Food in Ancient Judah : Domestic Cooking in the Time of the Hebrew Bible book cover
1st Edition

Food in Ancient Judah
Domestic Cooking in the Time of the Hebrew Bible

ISBN 9780367872229
Published December 12, 2019 by Routledge
352 Pages

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Book Description

The study of food in the Hebrew Bible and Syro-Palestinian archaeology has tended to focus on kosher dietary laws, the sacrificial system, and feasting in elite contexts. More everyday ritual and practice - the preparation of food in the home - has been overlooked. Food in Ancient Judah explores both the archaeological remains and ancient Near Eastern sources to see what they reveal about the domestic gastronomical daily life of ancient Judahites within the narratives of the Hebrew Bible. Beyond the findings, the methodology of the study is in itself innovative. Biblical passages that deal with domestic food preparation are translated and analysed. Archaeological findings and relevant secondary resources are then applied to inform these passages. Food in Ancient Judah reflects both the shift towards the study of everyday life in biblical studies and archaeology and the huge expansion of interest in food history - it will be of interest to scholars in all these fields.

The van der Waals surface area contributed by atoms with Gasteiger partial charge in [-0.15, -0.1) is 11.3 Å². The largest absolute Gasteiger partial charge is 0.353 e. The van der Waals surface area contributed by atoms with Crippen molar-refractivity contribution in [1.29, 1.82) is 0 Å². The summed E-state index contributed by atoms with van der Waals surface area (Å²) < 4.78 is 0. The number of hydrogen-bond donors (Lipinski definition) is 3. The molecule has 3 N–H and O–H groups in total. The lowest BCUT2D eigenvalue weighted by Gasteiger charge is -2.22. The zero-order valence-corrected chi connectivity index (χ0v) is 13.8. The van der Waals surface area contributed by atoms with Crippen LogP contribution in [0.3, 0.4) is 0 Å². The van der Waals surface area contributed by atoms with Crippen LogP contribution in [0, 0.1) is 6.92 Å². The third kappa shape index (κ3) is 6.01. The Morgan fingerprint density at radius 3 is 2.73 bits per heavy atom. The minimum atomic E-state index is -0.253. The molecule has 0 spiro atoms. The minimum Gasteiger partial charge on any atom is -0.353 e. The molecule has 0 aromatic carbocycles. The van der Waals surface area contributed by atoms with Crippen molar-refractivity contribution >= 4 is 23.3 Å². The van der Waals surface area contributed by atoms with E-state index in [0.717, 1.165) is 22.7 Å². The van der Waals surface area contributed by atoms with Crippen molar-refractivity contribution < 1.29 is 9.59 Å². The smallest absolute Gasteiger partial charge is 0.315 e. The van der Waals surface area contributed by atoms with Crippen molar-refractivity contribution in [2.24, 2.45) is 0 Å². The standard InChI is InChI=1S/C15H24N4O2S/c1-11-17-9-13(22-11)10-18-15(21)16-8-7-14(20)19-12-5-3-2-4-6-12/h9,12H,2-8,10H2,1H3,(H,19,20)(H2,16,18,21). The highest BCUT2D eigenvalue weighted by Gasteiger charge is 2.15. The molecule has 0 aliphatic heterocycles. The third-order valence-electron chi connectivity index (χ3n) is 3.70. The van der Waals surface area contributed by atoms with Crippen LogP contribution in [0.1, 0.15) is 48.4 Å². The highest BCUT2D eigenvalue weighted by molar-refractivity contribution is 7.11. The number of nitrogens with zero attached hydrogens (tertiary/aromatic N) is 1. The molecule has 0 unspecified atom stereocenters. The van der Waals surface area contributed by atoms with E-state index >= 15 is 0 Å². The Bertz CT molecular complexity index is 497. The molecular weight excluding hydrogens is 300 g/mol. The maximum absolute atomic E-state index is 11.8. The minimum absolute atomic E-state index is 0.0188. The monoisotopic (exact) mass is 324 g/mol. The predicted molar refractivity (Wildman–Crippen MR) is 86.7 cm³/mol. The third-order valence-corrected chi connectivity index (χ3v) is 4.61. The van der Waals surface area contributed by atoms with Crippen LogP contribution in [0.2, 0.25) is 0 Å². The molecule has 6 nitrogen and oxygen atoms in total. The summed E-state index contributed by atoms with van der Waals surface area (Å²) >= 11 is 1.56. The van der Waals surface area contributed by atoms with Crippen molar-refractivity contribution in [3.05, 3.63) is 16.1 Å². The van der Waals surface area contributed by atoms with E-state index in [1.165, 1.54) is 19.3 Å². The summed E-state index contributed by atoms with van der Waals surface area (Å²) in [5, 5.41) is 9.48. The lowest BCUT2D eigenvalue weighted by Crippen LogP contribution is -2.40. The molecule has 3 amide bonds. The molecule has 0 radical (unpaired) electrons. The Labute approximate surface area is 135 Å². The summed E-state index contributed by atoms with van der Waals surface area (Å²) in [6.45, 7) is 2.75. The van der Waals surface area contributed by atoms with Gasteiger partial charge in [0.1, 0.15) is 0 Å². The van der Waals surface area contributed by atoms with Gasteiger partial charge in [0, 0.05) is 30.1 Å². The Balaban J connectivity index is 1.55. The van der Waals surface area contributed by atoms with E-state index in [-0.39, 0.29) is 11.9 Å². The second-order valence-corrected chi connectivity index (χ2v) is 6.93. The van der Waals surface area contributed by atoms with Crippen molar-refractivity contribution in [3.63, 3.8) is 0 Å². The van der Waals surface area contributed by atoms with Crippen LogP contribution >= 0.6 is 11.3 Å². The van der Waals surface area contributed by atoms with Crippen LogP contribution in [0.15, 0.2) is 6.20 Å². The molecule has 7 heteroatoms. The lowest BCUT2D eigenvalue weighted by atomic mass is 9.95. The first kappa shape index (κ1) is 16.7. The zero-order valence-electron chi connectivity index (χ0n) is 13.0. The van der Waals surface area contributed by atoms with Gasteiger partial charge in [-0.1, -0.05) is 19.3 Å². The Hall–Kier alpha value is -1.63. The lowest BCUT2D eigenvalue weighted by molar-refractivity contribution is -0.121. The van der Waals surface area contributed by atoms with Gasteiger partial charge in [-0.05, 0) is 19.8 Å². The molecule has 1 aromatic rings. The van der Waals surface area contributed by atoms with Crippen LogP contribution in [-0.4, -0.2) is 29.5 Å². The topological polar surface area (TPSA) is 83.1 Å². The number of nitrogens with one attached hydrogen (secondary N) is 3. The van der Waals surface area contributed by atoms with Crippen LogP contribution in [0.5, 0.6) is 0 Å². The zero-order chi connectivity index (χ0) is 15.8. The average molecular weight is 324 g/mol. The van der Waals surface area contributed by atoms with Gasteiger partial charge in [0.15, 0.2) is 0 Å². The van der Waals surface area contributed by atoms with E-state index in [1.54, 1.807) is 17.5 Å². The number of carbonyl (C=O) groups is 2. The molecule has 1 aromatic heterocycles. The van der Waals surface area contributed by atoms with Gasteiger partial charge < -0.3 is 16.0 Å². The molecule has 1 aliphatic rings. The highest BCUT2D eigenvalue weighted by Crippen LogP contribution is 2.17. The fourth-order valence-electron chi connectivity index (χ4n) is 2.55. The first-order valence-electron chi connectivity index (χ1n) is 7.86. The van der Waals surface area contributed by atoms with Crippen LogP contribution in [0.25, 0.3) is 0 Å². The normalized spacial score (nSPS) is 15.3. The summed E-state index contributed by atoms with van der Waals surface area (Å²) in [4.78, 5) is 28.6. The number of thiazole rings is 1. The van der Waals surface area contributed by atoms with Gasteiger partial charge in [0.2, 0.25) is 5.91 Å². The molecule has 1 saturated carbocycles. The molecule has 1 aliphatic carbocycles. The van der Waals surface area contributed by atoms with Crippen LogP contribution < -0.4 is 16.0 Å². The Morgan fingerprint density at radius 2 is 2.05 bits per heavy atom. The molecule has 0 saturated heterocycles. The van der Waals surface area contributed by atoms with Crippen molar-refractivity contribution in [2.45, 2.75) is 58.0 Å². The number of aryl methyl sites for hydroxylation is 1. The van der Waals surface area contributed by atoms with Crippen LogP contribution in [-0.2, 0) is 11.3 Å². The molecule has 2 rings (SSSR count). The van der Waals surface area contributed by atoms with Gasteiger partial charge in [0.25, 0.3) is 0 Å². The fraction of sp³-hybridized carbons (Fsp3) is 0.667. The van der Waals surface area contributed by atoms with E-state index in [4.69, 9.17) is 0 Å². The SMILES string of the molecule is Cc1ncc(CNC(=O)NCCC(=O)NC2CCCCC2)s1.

Table of Contents

Introduction  1. The ancient household and its food  2. Settlement classification in Iron age Judah  3. A spatial analysis of Iron II Judahite settlements  4. Broader persepctives: art, literature, and ethnography  5. Home cooking in the Hebrew Bible  6. Conclusion: mixing the ingredients together  Notes  Bibliography  Index of ancient references  Index of authors  Index of subjects

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Cynthia Shafer-Elliott is Assistant Professor of Hebrew Bible at William Jessup University in Rocklin, California.


'Schafer-Elliott provides a helpful model of careful attention to the archaeology of homes and how the spaces are used in those homes.' - Stephen Reed, Jamestown College, Review of Biblical Literature

'This innovative study offers new insights into the meanings behind cooking in the Hebrew Bible while also making an important contribution to the development of household archaeology in the southern Levant.' - Jennie Ebeling, University of Evansville, USA